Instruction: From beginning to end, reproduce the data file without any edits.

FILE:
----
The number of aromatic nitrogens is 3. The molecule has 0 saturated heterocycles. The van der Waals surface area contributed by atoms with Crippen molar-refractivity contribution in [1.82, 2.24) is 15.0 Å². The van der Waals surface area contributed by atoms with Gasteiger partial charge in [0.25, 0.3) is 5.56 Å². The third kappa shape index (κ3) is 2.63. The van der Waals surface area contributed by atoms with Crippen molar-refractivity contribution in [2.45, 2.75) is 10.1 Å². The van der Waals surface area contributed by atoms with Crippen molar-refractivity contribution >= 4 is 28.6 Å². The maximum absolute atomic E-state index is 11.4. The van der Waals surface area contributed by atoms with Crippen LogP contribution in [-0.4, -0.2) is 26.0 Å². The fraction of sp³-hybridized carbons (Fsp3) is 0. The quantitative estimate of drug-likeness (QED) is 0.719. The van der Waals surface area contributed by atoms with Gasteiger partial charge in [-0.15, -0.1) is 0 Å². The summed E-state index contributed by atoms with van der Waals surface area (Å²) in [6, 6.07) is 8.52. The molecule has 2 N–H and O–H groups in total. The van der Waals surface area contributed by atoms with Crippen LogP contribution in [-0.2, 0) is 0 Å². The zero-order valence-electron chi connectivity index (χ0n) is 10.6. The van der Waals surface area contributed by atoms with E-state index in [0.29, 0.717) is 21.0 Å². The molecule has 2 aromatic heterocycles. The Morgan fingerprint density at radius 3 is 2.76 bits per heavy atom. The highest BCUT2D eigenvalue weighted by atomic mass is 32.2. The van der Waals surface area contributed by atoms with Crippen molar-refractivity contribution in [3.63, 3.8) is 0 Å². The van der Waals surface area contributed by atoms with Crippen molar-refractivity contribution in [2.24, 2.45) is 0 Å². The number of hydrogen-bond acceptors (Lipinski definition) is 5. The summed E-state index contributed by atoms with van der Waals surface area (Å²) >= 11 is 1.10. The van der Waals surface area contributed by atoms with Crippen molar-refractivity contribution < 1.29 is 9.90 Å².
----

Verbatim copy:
The number of aromatic nitrogens is 3. The molecule has 0 saturated heterocycles. The van der Waals surface area contributed by atoms with Crippen molar-refractivity contribution in [1.82, 2.24) is 15.0 Å². The van der Waals surface area contributed by atoms with Gasteiger partial charge in [0.25, 0.3) is 5.56 Å². The third kappa shape index (κ3) is 2.63. The van der Waals surface area contributed by atoms with Crippen molar-refractivity contribution in [2.45, 2.75) is 10.1 Å². The van der Waals surface area contributed by atoms with Crippen molar-refractivity contribution >= 4 is 28.6 Å². The maximum absolute atomic E-state index is 11.4. The van der Waals surface area contributed by atoms with Crippen LogP contribution in [-0.4, -0.2) is 26.0 Å². The fraction of sp³-hybridized carbons (Fsp3) is 0. The quantitative estimate of drug-likeness (QED) is 0.719. The van der Waals surface area contributed by atoms with Gasteiger partial charge in [-0.15, -0.1) is 0 Å². The summed E-state index contributed by atoms with van der Waals surface area (Å²) in [6, 6.07) is 8.52. The molecule has 2 N–H and O–H groups in total. The van der Waals surface area contributed by atoms with Crippen LogP contribution in [-0.2, 0) is 0 Å². The zero-order valence-electron chi connectivity index (χ0n) is 10.6. The van der Waals surface area contributed by atoms with E-state index in [0.29, 0.717) is 21.0 Å². The molecule has 2 aromatic heterocycles. The Morgan fingerprint density at radius 3 is 2.76 bits per heavy atom. The highest BCUT2D eigenvalue weighted by atomic mass is 32.2. The van der Waals surface area contributed by atoms with Crippen molar-refractivity contribution in [3.63, 3.8) is 0 Å². The van der Waals surface area contributed by atoms with Crippen molar-refractivity contribution in [2.24, 2.45) is 0 Å². The number of hydrogen-bond acceptors (Lipinski definition) is 5. The summed E-state index contributed by atoms with van der Waals surface area (Å²) >= 11 is 1.10. The van der Waals surface area contributed by atoms with Crippen molar-refractivity contribution < 1.29 is 9.90 Å².